Quantum Computing for Sustainable Value Creation — Maëva Ghonda Exclusive Interview
Quantum Computing for Sustainable Value Creation
Two years ago the corporate giant — Sumitomo Corporation — launched its enterprise-wide Quantum Transformation (QX Project) to revolutionize society with quantum technology. So, today we meet the exceptional leader who founded this extraordinary initiative: Mr. Masayoshi Terabe, Head of Quantum Transformation (QX) at the Sumitomo Corporation.
Maëva Ghonda: Thank you for joining the Executive Talks of the Quantum AI Institute. We feature the global innovators shaping the future of quantum computing. Today, we welcome an exceptional leader who has been a great partner to me: Mr. Masayoshi Terabe, Head of Quantum Transformation (QX) at the Sumitomo Corporation.
Founded in 1919, the Sumitomo Corporation is now a massive global enterprise that generated 4.7 trillion Japanese yen in revenue in the fiscal year that ended on March 31, 2021. The corporation is headquartered in Tokyo, Japan. It has more than 900 companies and greater than 70,000 employees worldwide. And, it has 112 locations across the globe, in addition to the 22 locations in Japan.
In 2020, Mr. Terabe joined the Sumitomo Corporation and launched the Quantum Transformation Project (QX) to sophisticate the Sumitomo Corporation’s existing businesses and to create new businesses using quantum technology. Fundamentally, QX is a project to revolutionize society with quantum technology. Before joining Sumitomo, he was leading quantum computing application demonstrations in mobility services, factories and air mobility control.
Mr. Terabe is also an associate visiting professor at Tohoku University in Japan. He received his Master degree in Quantum Engineering from Nagoya University in 2007.
Maëva Ghonda: Mr. Terabe, Welcome! Thank you very much for joining me today. What led you to quantum computing?
Masayoshi Terabe: I have always had a desire to change the world through technology. I was a hardware engineer and while exploring various hardware, I saw news about quantum computers. I thought it would change the world! I started research and development about seven years ago, when there were not many application-side efforts in the world.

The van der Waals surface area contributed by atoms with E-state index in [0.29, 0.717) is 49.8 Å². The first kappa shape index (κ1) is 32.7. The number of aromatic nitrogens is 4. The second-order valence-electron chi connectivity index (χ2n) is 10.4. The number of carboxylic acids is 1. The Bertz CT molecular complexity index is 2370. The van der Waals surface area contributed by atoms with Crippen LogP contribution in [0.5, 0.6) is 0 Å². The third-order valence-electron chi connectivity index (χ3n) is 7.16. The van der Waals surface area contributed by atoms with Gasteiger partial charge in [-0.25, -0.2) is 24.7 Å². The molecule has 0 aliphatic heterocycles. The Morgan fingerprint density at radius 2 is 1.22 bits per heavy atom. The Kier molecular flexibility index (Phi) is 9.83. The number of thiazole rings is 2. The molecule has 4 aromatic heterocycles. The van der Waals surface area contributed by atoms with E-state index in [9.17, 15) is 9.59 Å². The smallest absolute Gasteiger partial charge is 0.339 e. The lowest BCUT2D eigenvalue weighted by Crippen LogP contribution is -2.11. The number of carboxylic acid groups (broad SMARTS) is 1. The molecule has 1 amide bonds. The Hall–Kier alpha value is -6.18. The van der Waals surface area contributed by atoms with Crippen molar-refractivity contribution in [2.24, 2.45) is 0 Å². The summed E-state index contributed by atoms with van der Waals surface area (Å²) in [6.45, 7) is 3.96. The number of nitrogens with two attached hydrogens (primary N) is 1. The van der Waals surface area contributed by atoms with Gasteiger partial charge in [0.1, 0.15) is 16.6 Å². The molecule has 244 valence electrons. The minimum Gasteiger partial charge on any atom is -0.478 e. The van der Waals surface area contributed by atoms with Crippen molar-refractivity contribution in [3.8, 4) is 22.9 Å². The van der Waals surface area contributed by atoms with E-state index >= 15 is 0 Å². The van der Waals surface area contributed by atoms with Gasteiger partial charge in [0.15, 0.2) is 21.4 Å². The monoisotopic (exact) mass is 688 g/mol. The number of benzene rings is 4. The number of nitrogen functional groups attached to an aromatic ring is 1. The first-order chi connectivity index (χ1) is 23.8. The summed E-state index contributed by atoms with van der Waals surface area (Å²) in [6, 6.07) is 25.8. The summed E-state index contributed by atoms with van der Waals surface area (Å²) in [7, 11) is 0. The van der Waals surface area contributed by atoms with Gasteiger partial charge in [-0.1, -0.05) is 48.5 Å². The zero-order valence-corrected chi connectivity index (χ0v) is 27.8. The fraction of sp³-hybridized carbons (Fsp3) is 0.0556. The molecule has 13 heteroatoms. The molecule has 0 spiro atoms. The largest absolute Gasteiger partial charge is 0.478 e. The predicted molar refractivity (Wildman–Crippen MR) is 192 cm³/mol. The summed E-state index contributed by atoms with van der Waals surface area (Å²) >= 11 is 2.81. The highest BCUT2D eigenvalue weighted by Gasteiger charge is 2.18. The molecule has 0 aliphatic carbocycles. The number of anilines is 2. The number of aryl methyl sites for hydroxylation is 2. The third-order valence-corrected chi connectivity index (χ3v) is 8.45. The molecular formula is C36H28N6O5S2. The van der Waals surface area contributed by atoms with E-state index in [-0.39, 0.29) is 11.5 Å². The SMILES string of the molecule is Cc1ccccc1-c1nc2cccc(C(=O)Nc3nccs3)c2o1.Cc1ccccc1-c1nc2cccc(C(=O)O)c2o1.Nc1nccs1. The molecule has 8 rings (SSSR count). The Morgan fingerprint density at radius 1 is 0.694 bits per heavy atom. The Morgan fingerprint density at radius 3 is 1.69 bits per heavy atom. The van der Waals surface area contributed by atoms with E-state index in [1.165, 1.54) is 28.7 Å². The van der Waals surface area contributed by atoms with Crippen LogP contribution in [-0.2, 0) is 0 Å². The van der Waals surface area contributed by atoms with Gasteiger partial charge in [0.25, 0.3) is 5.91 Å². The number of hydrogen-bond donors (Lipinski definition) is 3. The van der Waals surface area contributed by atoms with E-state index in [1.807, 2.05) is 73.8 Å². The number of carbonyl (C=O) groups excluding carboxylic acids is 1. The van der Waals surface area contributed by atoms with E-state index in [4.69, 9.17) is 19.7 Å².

Maëva Ghonda: What were you doing before launching the Quantum Transformation Project at Sumitomo?
Masayoshi Terabe: I have been an engineer all my life in the automotive industry. The automotive industry is currently in a time of great change. Automated driving, mobility services, EVs, etc. are changing the value of cars. In such a situation, I was conducting demonstrations in factories using quantum computers and mobility services to create new values.
Maëva Ghonda: Quantum Transformation is a highly visible, enterprise-wide initiative. How are resources at the Sumitomo Corporation mobilized around the QX Project to ensure sustainable value creation?
Masayoshi Terabe: Our company is focusing on Digital transformation (DX) and we are positioning QX beyond that. We envision an exciting future and our colleagues who share our vision are cooperating with us from various business divisions.
Maëva Ghonda: What exactly are you challenged to transform with the QX Project?
Masayoshi Terabe: We are developing future applications utilizing quantum computers. For this purpose, we are using our wide business fields from underground to outer space as test beds to envision what kind of future we can create with quantum computers and to demonstrate it with our technology partners.
Image Credit: Masayoshi Terabe / Sumitomo Corporation
Maëva Ghonda: During my Climate Change conference last month, you indicated that you are focused on challenges for social innovation with quantum computers. What do you mean by “social innovation” please?
Masayoshi Terabe: The goal is to create and implement applications that will change society through quantum technology, such as eliminating traffic congestion and reducing CO2 emissions. I believe that quantum computers have such great potential, and I believe that the quantum industry will be accelerated by creating such applications.
Image Credit: Sumitomo Corporation
Maëva Ghonda: The Sumitomo Corporation has integrated sustainability in its growth strategies and business goals as the senior leadership team aims to turn the business portfolio into one that is compatible with a sustainable society. For example, some of your company’s goals in this area include the following: to reduce the group’s CO2 emissions by 50% or more by 2035, to aim for carbon neutrality by 2050, and to shift to businesses with low environmental impact.
Image Credit: Sumitomo Corporation
While the climate crisis cannot be solved by any single innovation… How can quantum computing companies lead the charge and drive transformative changes as it relates to climate action?
Masayoshi Terabe: Quantum computers have the potential to solve the problem of bloated data center power with their overwhelmingly low power consumption. Also, the computational power of quantum computers could solve the problem of adjusting supply and demand, which is becoming increasingly difficult due to the increase in renewable energy. These are only a few of the possibilities, and I believe that various applications will be increasingly demonstrated.
Maëva Ghonda: How many people are on your QX Project team right now?
Masayoshi Terabe: More than 10 people, including inside and outside of our company. There are experts in businesses such as aviation, energy, and finance, as well as experts in quantum technology, AI, optimization, and IT.
Image Credit: Sumitomo Corporation
Maëva Ghonda: To prepare for our discussion today, I read your company’s financial statements and the many investor reports from your company’s Investor Relations (IR) team. During my research, I also reviewed your Corporate Transformation initiatives — referred to as CX in your company’s IR reports. And, the DX activities from your Digital Transformation Center (DX Center) are pretty remarkable. Your DX Center, which launched in 2018, had 15 members in its first year then expanded to 150 members and 300 projects within a 36-month period (by 2021). An accelerator program was also added to your DX activities.